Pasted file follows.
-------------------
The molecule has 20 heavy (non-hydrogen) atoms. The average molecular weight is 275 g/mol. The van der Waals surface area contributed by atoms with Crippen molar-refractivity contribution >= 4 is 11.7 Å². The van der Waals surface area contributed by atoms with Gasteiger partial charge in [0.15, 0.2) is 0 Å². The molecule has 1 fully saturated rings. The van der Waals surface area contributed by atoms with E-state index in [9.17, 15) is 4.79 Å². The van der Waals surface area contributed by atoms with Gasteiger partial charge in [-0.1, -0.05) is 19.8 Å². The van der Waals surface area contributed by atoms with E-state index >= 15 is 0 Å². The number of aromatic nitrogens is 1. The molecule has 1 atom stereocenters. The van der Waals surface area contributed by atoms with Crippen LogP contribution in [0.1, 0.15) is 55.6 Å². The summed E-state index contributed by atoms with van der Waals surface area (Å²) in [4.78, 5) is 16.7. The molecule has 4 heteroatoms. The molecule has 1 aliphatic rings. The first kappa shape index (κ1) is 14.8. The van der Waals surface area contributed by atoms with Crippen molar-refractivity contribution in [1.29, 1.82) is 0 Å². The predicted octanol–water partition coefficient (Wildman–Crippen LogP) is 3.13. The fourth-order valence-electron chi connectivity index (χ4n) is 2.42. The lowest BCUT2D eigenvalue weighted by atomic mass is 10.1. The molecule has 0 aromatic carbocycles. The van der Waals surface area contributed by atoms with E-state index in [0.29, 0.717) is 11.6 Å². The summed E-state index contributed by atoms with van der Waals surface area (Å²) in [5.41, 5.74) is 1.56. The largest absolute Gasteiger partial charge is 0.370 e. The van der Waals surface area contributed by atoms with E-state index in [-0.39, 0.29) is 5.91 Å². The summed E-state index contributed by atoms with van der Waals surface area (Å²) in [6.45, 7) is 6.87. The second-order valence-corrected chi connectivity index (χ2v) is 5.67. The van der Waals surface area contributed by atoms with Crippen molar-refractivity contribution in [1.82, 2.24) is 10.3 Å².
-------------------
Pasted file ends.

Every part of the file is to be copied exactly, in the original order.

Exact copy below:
The molecule has 20 heavy (non-hydrogen) atoms. The average molecular weight is 275 g/mol. The van der Waals surface area contributed by atoms with Crippen molar-refractivity contribution >= 4 is 11.7 Å². The van der Waals surface area contributed by atoms with Gasteiger partial charge in [0.15, 0.2) is 0 Å². The molecule has 1 fully saturated rings. The van der Waals surface area contributed by atoms with E-state index in [9.17, 15) is 4.79 Å². The van der Waals surface area contributed by atoms with Gasteiger partial charge in [-0.1, -0.05) is 19.8 Å². The van der Waals surface area contributed by atoms with E-state index >= 15 is 0 Å². The number of aromatic nitrogens is 1. The molecule has 1 atom stereocenters. The van der Waals surface area contributed by atoms with Crippen LogP contribution in [0.1, 0.15) is 55.6 Å². The summed E-state index contributed by atoms with van der Waals surface area (Å²) in [4.78, 5) is 16.7. The molecule has 4 heteroatoms. The molecule has 1 aliphatic rings. The first kappa shape index (κ1) is 14.8. The van der Waals surface area contributed by atoms with Crippen molar-refractivity contribution in [1.29, 1.82) is 0 Å². The predicted octanol–water partition coefficient (Wildman–Crippen LogP) is 3.13. The fourth-order valence-electron chi connectivity index (χ4n) is 2.42. The lowest BCUT2D eigenvalue weighted by atomic mass is 10.1. The molecule has 0 aromatic carbocycles. The van der Waals surface area contributed by atoms with E-state index in [0.29, 0.717) is 11.6 Å². The summed E-state index contributed by atoms with van der Waals surface area (Å²) in [5.41, 5.74) is 1.56. The largest absolute Gasteiger partial charge is 0.370 e. The van der Waals surface area contributed by atoms with E-state index in [-0.39, 0.29) is 5.91 Å². The summed E-state index contributed by atoms with van der Waals surface area (Å²) in [6.45, 7) is 6.87. The second-order valence-corrected chi connectivity index (χ2v) is 5.67. The van der Waals surface area contributed by atoms with Crippen molar-refractivity contribution in [1.82, 2.24) is 10.3 Å².